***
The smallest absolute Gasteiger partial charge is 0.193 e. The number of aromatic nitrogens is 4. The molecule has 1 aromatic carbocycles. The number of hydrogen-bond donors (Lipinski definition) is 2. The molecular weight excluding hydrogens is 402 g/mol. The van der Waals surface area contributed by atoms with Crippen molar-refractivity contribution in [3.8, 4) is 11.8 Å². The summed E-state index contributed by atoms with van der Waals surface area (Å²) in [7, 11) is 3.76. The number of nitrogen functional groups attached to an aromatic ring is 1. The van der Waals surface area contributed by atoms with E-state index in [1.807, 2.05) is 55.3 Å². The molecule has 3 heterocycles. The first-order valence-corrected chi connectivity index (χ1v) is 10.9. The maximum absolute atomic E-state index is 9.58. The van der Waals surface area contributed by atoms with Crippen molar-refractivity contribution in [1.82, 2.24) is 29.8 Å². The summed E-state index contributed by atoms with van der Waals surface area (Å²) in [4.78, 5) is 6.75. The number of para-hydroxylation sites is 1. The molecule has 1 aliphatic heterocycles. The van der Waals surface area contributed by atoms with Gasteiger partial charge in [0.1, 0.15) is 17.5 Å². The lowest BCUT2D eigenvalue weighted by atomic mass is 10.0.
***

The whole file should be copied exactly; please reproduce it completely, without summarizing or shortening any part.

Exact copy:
The smallest absolute Gasteiger partial charge is 0.193 e. The number of aromatic nitrogens is 4. The molecule has 1 aromatic carbocycles. The number of hydrogen-bond donors (Lipinski definition) is 2. The molecular weight excluding hydrogens is 402 g/mol. The van der Waals surface area contributed by atoms with Crippen molar-refractivity contribution in [3.8, 4) is 11.8 Å². The summed E-state index contributed by atoms with van der Waals surface area (Å²) in [7, 11) is 3.76. The number of nitrogen functional groups attached to an aromatic ring is 1. The van der Waals surface area contributed by atoms with E-state index in [1.807, 2.05) is 55.3 Å². The molecule has 3 heterocycles. The first-order valence-corrected chi connectivity index (χ1v) is 10.9. The maximum absolute atomic E-state index is 9.58. The van der Waals surface area contributed by atoms with Crippen molar-refractivity contribution in [1.82, 2.24) is 29.8 Å². The summed E-state index contributed by atoms with van der Waals surface area (Å²) in [4.78, 5) is 6.75. The number of para-hydroxylation sites is 1. The molecule has 1 aliphatic heterocycles. The van der Waals surface area contributed by atoms with Gasteiger partial charge in [0.1, 0.15) is 17.5 Å². The lowest BCUT2D eigenvalue weighted by atomic mass is 10.0.